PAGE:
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Antiviral COVID pill shouldn't replace vaccine, doctors say

In "Test to Treat", patients who get tested for COVID will immediately get free pills to treat it if they test positive.

SAN ANTONIO — Patients who get tested for COVID will immediately get free pills to treat it if they test positive. That's the concept for President Biden's Test to Treat initiative.

RELATED: White House unveils new COVID preparedness plan to combat future variants

Some San Antonio area pharmacies are ready to give out the potentially life-saving drug.

It's a move that doctors say will ease the burden on local hospitals.

But doctors warn, the pill is still no substitute for the vaccine.

RELATED: Biden doubling purchase of Pfizer COVID-19 pills, US order up to 20 million

Participating CVS clinics and Walgreens pharmacies nationwide are getting their first round of anti-viral COVID pills.

"We're gonna get a really, really big bonus from having oral treatment at this particular time," said Dr. Fred C. Campbell Jr., Associate Professor of Medicine at UT Health San Antonio.

Dr. Campbell has experience working with pharmacies and minute clinics. He's helping KENS 5 address some common concerns about this new Test to Treat initiative.

One concern: Should patients feel comfortable being prescribed the pill?

"Pfizer and Moderna and some of the other makers of these anti-COVID pills are doing the right thing and have a very, very effective and safe product," said Campbell.

Campbell says questions about a patient's medical history will always be addressed before prescribing medication.

RELATED: Insurers must now reimburse for at-home COVID tests. But there's a catch.

"There are very good people and folks that can be competent and deliver that kind of diagnostic and therapeutic performance, regardless of what setting they're in," said Campbell. "Having urgent care and other facilities evaluate and manage the patients that are not critically ill or not having symptoms that would suggest respiratory failure is going to be a tremendous assistance to our health care system."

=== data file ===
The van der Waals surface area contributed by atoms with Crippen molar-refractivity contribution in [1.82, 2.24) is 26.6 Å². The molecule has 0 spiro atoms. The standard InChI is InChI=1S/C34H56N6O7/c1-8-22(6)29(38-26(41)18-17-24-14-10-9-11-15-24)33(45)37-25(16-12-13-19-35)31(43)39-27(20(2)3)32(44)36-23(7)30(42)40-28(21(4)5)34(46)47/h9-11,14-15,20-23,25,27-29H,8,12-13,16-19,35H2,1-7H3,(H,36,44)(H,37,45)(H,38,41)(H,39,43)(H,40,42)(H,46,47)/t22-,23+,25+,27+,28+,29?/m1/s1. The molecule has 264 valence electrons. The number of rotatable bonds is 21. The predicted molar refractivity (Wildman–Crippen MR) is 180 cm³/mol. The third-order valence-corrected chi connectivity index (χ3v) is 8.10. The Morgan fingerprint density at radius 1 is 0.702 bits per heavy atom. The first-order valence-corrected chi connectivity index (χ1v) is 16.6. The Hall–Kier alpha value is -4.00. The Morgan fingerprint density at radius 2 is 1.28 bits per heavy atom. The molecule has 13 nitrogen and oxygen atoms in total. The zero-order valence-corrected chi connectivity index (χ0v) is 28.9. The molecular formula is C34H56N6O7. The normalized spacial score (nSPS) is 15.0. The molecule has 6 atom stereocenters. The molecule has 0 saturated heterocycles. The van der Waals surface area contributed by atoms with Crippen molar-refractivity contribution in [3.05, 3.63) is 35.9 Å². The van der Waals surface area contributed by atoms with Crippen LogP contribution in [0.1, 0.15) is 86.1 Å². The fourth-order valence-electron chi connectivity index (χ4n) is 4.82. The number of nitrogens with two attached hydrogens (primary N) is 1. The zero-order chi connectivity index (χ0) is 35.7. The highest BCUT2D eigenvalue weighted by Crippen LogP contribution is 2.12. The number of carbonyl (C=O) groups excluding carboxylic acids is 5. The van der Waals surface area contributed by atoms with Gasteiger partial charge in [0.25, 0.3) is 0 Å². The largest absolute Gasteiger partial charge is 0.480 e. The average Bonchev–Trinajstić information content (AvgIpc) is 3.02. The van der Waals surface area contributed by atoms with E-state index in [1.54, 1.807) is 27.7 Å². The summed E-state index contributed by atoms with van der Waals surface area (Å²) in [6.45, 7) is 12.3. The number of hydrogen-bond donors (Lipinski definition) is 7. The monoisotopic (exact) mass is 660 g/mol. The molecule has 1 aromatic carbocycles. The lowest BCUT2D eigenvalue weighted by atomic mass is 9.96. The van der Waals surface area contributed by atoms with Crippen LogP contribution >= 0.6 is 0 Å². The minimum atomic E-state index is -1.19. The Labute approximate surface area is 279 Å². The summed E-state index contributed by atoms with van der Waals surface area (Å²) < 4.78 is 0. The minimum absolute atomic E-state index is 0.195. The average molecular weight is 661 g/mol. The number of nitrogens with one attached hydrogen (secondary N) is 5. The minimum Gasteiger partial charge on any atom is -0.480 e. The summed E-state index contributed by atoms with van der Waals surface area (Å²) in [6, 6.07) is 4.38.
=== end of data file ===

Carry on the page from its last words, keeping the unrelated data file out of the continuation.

Not everybody will need the pill.

"Young, healthy people do very well, particularly those that are vaccinated," Campbell explained. "In fact, it's the non-vaccinated population that's going to be the highest risk."

Campbell says it's not too late to get the vaccine to protect yourself. What you don't want to do, he says, is replace the shot with the pill.

"To use treatments like this as a substitute for vaccination is, in my opinion, a real big mistake," said Campbell. "If we were to get to 90-95% vaccinated, we just really wouldn't have this kind of a problem. We wouldn't have to be dealing with these urgent health care needs as much."

All 1,200 CVS MinuteClinics are participating in the Test to Treat program. You can find the list at MinuteClinic.com.

Walgreens hasn't shared details with us yet, so call the pharmacy before you try to take advantage of the COVID pill treatment.

A Test to Treat website that has a list of every participating location is set to launch by the end of the month. 

In a statement to KENS 5, CVS Health adds, "Patients experiencing COVID-19 symptoms that are not in an area where MinuteClinic is located should speak to their PCP or other medical provider about the best way to diagnose and treat their symptoms. Most CVS Pharmacy locations in Texas without an associated MinuteClinic are also able to dispense active prescriptions from a health care provider."

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